On April 4, Google executives pulled the plug on the Advanced Technology External Advisory Council (ATEAC), a collaborative of executives, engineers and advocates formed to examine the ethical implications of its artificial intelligence products and services. The council, which existed for less than a week, faced opposition from the start from employees who formed a petition titled “Googlers Against Transphobia and Hate” to remove member Kay Cole James, president of conservative think tank The Heritage Foundation. Opponents also denounced the inclusion of Dyan Gibbens, founder of drone company Trumbull Unmanned. Gibbens was added to the group after several Googlers resigned last year in protest of a Department of Defense contract to design military drone software.
Ten days after AETAC ended, the Wall Street Journal reported Google dissolved a similar board in the United Kingdom created to assess ethical use of AI in health care technologies.
In an update to a March 26 blog post, Google Senior Vice President of Global Affairs Kent Walker said the company would “go back to the drawing board” and consider new ways to study and research AI ethics. Since that time, the Alphabet Inc. owned subsidiary continued its work through a formal review structure formed last year that includes researchers, social scientists, policy experts, a council of senior executives and others “to handle the most complex and difficult issues, including decisions that affect multiple products and technologies.” Since the review structure was implemented last year, team members have modified speech recognition research to highlight its assistive benefits for the hearing impaired and hit the brakes on a facial recognition tool to work through “important technology and policy issues.” Google is a founding member of the Partnership on AI.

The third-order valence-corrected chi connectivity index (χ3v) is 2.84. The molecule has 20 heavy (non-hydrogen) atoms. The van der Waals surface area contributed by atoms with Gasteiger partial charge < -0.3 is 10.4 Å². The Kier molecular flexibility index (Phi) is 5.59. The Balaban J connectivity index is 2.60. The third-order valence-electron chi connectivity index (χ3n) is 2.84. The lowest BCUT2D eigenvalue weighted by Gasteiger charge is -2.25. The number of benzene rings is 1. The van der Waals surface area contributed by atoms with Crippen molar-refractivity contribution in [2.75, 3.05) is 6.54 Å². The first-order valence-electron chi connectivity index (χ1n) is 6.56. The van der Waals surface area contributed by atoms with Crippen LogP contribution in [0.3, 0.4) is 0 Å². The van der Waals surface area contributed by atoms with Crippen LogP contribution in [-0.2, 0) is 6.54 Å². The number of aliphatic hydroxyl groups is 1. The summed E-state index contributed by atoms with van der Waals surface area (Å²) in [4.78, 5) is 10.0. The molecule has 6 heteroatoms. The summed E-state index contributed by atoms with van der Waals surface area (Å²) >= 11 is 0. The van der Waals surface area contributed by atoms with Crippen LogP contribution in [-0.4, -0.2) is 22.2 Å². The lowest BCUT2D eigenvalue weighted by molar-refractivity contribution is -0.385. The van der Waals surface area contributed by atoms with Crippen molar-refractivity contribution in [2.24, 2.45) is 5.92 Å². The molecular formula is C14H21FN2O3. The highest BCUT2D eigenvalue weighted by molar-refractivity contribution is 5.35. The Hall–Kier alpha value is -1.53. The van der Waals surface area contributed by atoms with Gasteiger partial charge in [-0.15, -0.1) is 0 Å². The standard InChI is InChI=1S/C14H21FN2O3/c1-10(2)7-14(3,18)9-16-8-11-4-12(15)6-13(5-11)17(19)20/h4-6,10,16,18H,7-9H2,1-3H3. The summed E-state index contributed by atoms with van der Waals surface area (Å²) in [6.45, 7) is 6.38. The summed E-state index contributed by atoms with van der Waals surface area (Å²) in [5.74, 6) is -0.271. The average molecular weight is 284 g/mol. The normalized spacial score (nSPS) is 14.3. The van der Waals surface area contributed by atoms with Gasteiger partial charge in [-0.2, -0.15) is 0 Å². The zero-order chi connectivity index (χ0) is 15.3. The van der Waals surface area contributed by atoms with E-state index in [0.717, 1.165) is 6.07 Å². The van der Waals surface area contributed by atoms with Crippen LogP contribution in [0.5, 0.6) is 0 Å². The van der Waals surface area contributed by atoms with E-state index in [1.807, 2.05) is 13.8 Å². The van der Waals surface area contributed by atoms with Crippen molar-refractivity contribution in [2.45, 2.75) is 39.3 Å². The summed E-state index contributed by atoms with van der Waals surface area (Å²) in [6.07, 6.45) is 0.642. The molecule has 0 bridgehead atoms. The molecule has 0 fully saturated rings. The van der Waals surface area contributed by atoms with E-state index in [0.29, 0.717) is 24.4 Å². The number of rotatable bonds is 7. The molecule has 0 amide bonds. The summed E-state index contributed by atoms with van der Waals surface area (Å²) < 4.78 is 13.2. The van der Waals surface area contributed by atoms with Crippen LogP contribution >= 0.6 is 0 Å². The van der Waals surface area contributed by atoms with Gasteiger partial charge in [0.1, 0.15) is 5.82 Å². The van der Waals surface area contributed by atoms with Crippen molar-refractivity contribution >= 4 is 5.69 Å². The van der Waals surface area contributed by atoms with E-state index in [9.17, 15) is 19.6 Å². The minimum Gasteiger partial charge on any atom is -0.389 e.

The company came under fire in late March after research published at the Association for the Advancement of Artificial Intelligence/Association for Computing Machinery conference on Artificial Intelligence, Ethics and Society revealed that a version of its Rekognition facial analysis system had a 31 percent error rates when classifying the gender of darker-skinned women compared to zero percent when classifying lighter-skinned men
In a January blog post discussing the research, Dr. Matthew Wood, Amazon Web Services general manager of artificial intelligence, said there have been no reports of misuse of the technology since it went up for sale to law enforcement agencies two years ago and the company was not able to find the same rate of errors during its own testing.
“We clearly recommend in our documentation that facial recognition results should only be used in law enforcement when the results have confidence levels of at least 99 percent, and even then, only as one artifact of many in a human-driven decision,” he added in a blog post. Amazon is a founding member of Partnership on AI. The company did not immediately respond to a request for comment.
In February, Tesla founder and CEO Elon Musk, who once called artificial intelligence “humanity’s biggest threat,” stepped down from OpenAI, a research ethics nonprofit he cofounded in 2015 to address the issue. In a now-deleted Twitter post, Musk said Tesla was competing for some of the same people as OpenAI and “didn’t agree with some of what the OpenAI team wanted to do.” Tesla did not immediately respond to a request for comment.